Wednesday, October 2, 2019

On the Hook

Mike Pesca has an interesting article in Slate about the outrage-baiting that was prompted by a MarketWatch article that portrayed a hypothetical family of four as struggling on a pre-tax income of $350,000.

Personally, to describe the situation as outrage-baiting seems too tame. "Hate-baiting" would perhaps be a more apt description.

At the conclusion of the piece, Mr. Pesca notes: "Our (manipulated) outrage is unempathetic, adding to the anger in the world while doing nothing to achieve a solution."

Adding to the anger in the world, though, is what generates click-through rates. Empathy doesn't raise advertising revenue.

But perhaps where things go wrong is when giving people the opportunity to add to the anger in the world not only allows themselves to express themselves (and virtue signal), but also to feel as if they're doing something constructive. I know a number of people who feel that the first step in solving a problem is to become emotional about it, and if the emotion needed is a burning class resentment, then so be it.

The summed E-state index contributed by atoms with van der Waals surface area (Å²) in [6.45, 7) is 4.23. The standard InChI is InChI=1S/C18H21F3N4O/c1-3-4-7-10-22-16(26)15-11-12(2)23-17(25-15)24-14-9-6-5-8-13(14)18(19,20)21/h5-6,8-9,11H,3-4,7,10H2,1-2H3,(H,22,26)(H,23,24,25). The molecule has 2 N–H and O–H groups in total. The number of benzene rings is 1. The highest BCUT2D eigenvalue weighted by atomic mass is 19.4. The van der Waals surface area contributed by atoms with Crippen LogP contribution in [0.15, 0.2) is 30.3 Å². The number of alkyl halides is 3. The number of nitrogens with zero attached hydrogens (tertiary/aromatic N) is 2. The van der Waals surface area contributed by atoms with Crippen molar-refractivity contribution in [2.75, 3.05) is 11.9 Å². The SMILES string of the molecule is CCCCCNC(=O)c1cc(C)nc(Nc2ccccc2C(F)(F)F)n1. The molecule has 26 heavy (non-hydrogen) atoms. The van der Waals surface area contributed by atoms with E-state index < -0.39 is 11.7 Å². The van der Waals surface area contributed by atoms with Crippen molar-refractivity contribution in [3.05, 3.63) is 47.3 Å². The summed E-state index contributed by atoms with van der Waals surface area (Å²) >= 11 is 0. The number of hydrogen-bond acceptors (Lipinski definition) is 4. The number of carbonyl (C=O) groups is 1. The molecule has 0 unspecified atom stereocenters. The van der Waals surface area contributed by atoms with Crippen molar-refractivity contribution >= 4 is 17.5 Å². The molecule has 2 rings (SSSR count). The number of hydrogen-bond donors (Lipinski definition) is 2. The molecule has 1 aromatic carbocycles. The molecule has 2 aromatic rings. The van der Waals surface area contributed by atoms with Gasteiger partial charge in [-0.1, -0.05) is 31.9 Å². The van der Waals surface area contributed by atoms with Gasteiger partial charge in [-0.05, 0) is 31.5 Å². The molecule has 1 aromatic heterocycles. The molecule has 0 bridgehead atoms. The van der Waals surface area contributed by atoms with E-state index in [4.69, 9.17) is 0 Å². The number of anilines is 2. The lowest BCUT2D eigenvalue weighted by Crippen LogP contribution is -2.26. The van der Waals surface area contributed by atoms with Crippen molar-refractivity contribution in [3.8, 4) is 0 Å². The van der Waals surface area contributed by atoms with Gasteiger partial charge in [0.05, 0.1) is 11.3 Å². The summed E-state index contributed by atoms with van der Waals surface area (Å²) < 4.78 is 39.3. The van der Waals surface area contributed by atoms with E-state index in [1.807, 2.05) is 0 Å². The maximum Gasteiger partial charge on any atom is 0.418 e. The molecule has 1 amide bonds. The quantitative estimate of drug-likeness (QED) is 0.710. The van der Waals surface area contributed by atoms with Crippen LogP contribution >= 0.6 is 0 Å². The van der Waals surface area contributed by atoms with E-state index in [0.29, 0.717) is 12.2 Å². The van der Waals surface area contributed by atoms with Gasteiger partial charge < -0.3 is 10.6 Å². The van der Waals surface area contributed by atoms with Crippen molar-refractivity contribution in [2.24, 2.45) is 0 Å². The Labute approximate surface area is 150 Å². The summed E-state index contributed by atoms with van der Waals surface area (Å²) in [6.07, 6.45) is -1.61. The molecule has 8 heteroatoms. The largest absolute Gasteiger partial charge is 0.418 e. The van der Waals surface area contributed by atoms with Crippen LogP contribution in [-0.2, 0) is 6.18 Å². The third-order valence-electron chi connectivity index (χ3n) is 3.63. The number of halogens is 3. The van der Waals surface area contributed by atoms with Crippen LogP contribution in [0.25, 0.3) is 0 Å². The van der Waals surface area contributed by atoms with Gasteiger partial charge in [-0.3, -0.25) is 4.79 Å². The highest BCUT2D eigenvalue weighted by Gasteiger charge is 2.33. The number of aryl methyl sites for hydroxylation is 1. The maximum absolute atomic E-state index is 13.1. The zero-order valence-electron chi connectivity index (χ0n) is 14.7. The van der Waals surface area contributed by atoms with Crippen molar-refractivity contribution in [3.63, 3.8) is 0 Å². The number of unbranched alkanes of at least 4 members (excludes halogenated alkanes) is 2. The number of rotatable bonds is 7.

In my experience, though, our resentments are less effective at inspiring people to solve problems than they are at stoking further resentments. People come to resent what they perceive to be unfair resentment, and it starts to become a vicious cycle.

But the most interesting thing about this is that it isn't new. Sam Dogen, who put together the budget that had people so up in arms, had done the same thing back in 2015 or thereabouts (judging from dates on the comments). At that time, the income being looked at was $200,000 dollars and a lot of the same outrage was generated (it popped up on Google+, which was still active at the time). I recall being a but dubious about the idea that the family in question was "just getting by." After all, from where I sat, they seemed to be doing pretty well for themselves, considering. But I could understand how they felt that they were more precarious than it may have first appeared; a stance that cut no ice with a number of people.

Of course, it's unlikely that it's all the same people commenting now who were commenting then. After all, the initial piece didn't seem to have that broad a reach.

In the end, it doesn't make sense to expect societies to learn from past experiences. That simply isn't way the world works. But I'm curious to see, if Mr. Dogen repeats this exercise again in 2023, if a new, fresh round of outrage is triggered. Or, rather, what that round of resentment will look like.

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